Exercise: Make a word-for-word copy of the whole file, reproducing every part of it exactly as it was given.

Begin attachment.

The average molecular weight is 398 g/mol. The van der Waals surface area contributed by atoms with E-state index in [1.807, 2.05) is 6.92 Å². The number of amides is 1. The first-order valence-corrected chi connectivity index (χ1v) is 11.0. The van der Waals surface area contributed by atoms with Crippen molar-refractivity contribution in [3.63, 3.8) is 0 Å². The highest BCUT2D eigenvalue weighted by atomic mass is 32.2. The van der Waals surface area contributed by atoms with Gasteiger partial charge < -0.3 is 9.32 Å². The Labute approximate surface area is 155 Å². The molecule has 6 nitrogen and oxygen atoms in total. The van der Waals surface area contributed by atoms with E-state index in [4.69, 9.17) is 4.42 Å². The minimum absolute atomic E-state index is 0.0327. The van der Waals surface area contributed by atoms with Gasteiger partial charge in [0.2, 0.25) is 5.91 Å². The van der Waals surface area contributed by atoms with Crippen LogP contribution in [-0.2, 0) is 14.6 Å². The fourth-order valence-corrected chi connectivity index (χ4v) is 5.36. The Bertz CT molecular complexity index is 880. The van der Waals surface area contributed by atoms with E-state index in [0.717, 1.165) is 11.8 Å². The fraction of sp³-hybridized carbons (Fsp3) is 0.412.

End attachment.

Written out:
The average molecular weight is 398 g/mol. The van der Waals surface area contributed by atoms with E-state index in [1.807, 2.05) is 6.92 Å². The number of amides is 1. The first-order valence-corrected chi connectivity index (χ1v) is 11.0. The van der Waals surface area contributed by atoms with Crippen molar-refractivity contribution in [3.63, 3.8) is 0 Å². The highest BCUT2D eigenvalue weighted by atomic mass is 32.2. The van der Waals surface area contributed by atoms with Gasteiger partial charge < -0.3 is 9.32 Å². The Labute approximate surface area is 155 Å². The molecule has 6 nitrogen and oxygen atoms in total. The van der Waals surface area contributed by atoms with E-state index in [4.69, 9.17) is 4.42 Å². The minimum absolute atomic E-state index is 0.0327. The van der Waals surface area contributed by atoms with Gasteiger partial charge in [0.2, 0.25) is 5.91 Å². The van der Waals surface area contributed by atoms with Crippen LogP contribution in [-0.2, 0) is 14.6 Å². The fourth-order valence-corrected chi connectivity index (χ4v) is 5.36. The Bertz CT molecular complexity index is 880. The van der Waals surface area contributed by atoms with E-state index in [0.717, 1.165) is 11.8 Å². The fraction of sp³-hybridized carbons (Fsp3) is 0.412.